In the Company of Writers

This coming week, I'll be AWOL from BtO as I travel to Dallas for the national conference of the Romance Writers of America. This will be either the ninth or tenth such conference I've attended, and over the years, I've found my reasons for going have changed.

At first, I was there for the workshops. I attended everything possible (exhausting myself in the process) and nearly swooned to see Nora Roberts and many other favorites. I dutifully showed up at every reception and luncheon, and I went to every publisher spotlight to hang on each editors' words of wisdom in the hope of picking up a clue. (This is a good thing, as I was desperately in need of one.) I enjoyed hearing presentations by agents and more experienced authors and really picked up a ton of information.

I still swoon over a few authors and attend a few of the workshops. I still go to some of the publishers' spotlights, where I try to winnow possible shifts in direction from the chaff of propoganda and "helpful" advice. ("We're looking for a strong voice" or "I can't say what the next big thing is, but I'll know it when I see it." Now there's some wishful thinking.) I go to meet with my agent (a new one this year) and hang out with the wonderful folks from my publishing house. But mostly, I go for the company of writers. Over the years, I've made a lot of friends in the trenches. We've been in the business long enough to know that markets can shift, once-promising starts can go down in flames, and the most downtrodden author can soar to the bestseller lists on the power of a great idea -- if she keeps trying. We've learned the power of discreetly shared information and that we can learn much about trends in the industry simply by listening to each other, and we've learned that real friends root for each other. We celebrate each success and stand firm through the failures. When we're able, we reach down and give our girlfriends a hand up.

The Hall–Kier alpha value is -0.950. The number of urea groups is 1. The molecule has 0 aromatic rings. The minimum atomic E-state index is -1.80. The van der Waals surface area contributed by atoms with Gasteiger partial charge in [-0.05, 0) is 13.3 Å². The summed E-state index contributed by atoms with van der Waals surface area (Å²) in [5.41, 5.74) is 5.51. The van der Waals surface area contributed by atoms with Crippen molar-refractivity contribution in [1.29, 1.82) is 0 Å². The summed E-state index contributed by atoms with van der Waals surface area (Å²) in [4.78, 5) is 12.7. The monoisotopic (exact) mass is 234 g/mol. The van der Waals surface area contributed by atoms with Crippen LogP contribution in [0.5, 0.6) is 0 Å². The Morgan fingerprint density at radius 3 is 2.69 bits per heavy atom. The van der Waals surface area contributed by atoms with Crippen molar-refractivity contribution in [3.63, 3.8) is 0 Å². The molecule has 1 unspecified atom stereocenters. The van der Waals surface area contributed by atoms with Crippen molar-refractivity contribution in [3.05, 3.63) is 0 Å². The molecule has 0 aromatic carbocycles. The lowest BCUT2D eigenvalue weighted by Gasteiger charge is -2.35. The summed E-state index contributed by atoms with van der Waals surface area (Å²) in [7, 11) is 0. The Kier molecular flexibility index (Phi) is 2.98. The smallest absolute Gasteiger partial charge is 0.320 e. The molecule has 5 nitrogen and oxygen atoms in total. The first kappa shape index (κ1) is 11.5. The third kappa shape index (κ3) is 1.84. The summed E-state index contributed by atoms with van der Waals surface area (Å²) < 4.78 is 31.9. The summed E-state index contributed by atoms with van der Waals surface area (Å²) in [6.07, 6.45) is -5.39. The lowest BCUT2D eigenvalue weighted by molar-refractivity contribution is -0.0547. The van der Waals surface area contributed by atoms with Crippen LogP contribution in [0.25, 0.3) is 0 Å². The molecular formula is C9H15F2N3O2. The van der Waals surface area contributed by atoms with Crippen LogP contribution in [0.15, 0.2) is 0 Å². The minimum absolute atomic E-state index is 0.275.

Just as importantly, I've learned to avoid the voices of doom. You know them, the ones who are always, always looking for the negative and predicting disaster. Disaster's a very real possibility in this business, but who wants to ruin the good times by constantly looking for it? To me, it's like wasting your whole life in a funk because you know you're going to die someday. Those Eeyore personalities can be contagious and ruin the whole trip for me, so I carefully keep my distance, just as I try hard not to squash the dreams of the next generation of emerging writers.

I'll give you a report when I get back.


Joni Rodgers said…
Have a blast, Colleen! I'll keep the coffee on till you get back.

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